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Although Murray’s theories, as we have said, fell into disrepute among scholars during the 1960s and early 1970s, they are still taken very seriously by esotericists, and especially by the adherents of Wicca. The latter claim to be descendants of the witches and their converts, and, as such, pagans. While it is undoubtedly true that some British families preserved genealogical traditions of witches in their ancestry, there is no evidence that these were actually pagans. It is more likely that they were Christian victims of persecution, tortured and put to death because of alleged pacts with Satan. If such pacts actually were made, which is doubtful, they would have been Satanists, and therefore their beliefs would have been wholly within the context of Christianity, albeit oppositional or, as they were accused of being, heretical. It is more likely that so-called witches were victims of a mass hysteria akin to that which gripped America during the McCarthy Era, and that the accusations were based on deviations of some kind from the norm. All of this is still subject to much conjecture.

In any case, whether or not there actually were witches who made what they believed were pacts with Satan in return for wealth and power, they were not esotericists or occultists per se, although, like the vast majority of medieval and early modern Christians, their Christian beliefs were liberally mixed with esoteric and occult elements. As one peruses the published literature concerning witchcraft in the British Museum or the Bodleian, it is quite apparent that virtually everyone then believed in magic, divination, astrology, alchemy, and other facets of esotericism. Such ideas permeated the classical literature of the times, as in the works of Marlowe, Shakespeare, Spencer, and other great men of literature.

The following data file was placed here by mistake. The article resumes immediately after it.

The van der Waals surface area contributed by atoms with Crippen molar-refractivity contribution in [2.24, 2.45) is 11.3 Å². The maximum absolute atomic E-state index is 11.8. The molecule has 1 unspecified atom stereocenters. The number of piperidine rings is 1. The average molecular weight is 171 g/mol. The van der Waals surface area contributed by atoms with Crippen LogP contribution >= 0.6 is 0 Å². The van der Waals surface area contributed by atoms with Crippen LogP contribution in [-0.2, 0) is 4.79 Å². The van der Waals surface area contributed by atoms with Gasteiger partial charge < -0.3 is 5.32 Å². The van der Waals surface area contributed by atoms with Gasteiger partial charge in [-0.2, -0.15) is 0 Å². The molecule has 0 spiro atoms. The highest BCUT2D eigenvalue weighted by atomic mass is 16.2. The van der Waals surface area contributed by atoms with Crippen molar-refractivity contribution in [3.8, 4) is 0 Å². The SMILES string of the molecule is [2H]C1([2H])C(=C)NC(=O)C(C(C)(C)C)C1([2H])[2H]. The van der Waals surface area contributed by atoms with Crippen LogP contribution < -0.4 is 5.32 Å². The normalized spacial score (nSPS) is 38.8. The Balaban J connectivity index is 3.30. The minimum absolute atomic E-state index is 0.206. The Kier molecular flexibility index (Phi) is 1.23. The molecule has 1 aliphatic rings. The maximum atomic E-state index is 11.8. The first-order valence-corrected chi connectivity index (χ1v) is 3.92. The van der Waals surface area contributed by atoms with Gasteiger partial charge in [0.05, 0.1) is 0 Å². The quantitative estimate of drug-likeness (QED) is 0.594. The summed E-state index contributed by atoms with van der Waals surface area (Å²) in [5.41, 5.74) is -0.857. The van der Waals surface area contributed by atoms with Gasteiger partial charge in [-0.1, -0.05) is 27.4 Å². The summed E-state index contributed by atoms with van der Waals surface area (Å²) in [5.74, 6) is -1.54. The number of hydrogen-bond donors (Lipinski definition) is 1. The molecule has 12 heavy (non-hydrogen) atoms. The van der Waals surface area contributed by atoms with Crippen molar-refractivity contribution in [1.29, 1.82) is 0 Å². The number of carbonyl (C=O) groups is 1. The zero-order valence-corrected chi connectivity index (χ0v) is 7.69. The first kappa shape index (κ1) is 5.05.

As has been mentioned, and will be frequently again, belief in alchemy, astrology, magic, divination etc. prevailed among the most educated of Europeans, and was not challenged until the Enlightenment. It did not disappear then, nor has it yet. What is not in evidence was the existence of an organized pagan religion which was systematically stamped out during the sixteenth and seventeenth centuries.

Gerald Gardner’s Invention

Among the many people who were enchanted by Murray’s theories was a retired colonial official by the name of Gerald Gardner who had served for many years in Malaysia. Much that he had learned there influenced his thinking. In later years, he claimed to have met a “cunning man” by the name of Eglington in a West Country village, and, through him, contacted a coven of witches who still met in the New Forest. From them, he said, he learned the rites and beliefs of the witch cult. In 1958, Parliament dispensed with the Witchcraft Act of 1715, which, despite its name, actually reflected the rationalism of the Enlightenment: it defended those charged with witchcraft from prosecution. Parliament replaced it with an act which regulated fraud among mediums. Gardner maintained that the act of 1715 had suppressed witchcraft (which it had not), and that, after its replacement, the witches emerged from their underground existence. Gardner then revealed his Wicca, which he claimed was the “old religion.”

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